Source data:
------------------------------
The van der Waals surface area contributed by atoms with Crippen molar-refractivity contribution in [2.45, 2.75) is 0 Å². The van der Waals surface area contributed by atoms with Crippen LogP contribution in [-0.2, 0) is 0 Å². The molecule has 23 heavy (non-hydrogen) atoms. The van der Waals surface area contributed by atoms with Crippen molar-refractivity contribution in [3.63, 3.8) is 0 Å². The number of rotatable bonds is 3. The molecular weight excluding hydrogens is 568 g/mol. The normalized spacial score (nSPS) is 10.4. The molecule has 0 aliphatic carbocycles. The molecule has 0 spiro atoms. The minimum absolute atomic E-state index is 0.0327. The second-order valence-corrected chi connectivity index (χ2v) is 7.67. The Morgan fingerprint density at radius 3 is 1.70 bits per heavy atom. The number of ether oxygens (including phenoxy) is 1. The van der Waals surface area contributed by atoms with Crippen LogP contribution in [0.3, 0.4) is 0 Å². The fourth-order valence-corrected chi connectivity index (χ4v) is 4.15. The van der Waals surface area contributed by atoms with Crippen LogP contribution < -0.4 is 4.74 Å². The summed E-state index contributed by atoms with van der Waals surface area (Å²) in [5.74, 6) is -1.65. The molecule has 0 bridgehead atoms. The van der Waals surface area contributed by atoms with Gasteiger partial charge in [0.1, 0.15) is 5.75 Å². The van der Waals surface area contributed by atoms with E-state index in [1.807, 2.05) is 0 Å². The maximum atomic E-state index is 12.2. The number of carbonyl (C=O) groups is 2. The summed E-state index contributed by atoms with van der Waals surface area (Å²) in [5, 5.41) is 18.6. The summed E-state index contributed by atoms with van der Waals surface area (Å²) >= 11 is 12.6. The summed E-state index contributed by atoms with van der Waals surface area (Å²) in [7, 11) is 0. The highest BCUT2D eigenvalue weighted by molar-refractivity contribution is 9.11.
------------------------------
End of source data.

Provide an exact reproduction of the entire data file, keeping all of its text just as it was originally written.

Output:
The van der Waals surface area contributed by atoms with Crippen molar-refractivity contribution in [2.45, 2.75) is 0 Å². The van der Waals surface area contributed by atoms with Crippen LogP contribution in [-0.2, 0) is 0 Å². The molecule has 23 heavy (non-hydrogen) atoms. The van der Waals surface area contributed by atoms with Crippen molar-refractivity contribution in [3.63, 3.8) is 0 Å². The number of rotatable bonds is 3. The molecular weight excluding hydrogens is 568 g/mol. The normalized spacial score (nSPS) is 10.4. The molecule has 0 aliphatic carbocycles. The molecule has 0 spiro atoms. The minimum absolute atomic E-state index is 0.0327. The second-order valence-corrected chi connectivity index (χ2v) is 7.67. The Morgan fingerprint density at radius 3 is 1.70 bits per heavy atom. The number of ether oxygens (including phenoxy) is 1. The van der Waals surface area contributed by atoms with Crippen LogP contribution in [0.3, 0.4) is 0 Å². The fourth-order valence-corrected chi connectivity index (χ4v) is 4.15. The van der Waals surface area contributed by atoms with Crippen LogP contribution < -0.4 is 4.74 Å². The summed E-state index contributed by atoms with van der Waals surface area (Å²) in [5.74, 6) is -1.65. The molecule has 0 bridgehead atoms. The van der Waals surface area contributed by atoms with Gasteiger partial charge in [0.1, 0.15) is 5.75 Å². The van der Waals surface area contributed by atoms with E-state index in [1.807, 2.05) is 0 Å². The maximum atomic E-state index is 12.2. The number of carbonyl (C=O) groups is 2. The summed E-state index contributed by atoms with van der Waals surface area (Å²) in [5, 5.41) is 18.6. The summed E-state index contributed by atoms with van der Waals surface area (Å²) >= 11 is 12.6. The summed E-state index contributed by atoms with van der Waals surface area (Å²) in [7, 11) is 0. The highest BCUT2D eigenvalue weighted by molar-refractivity contribution is 9.11.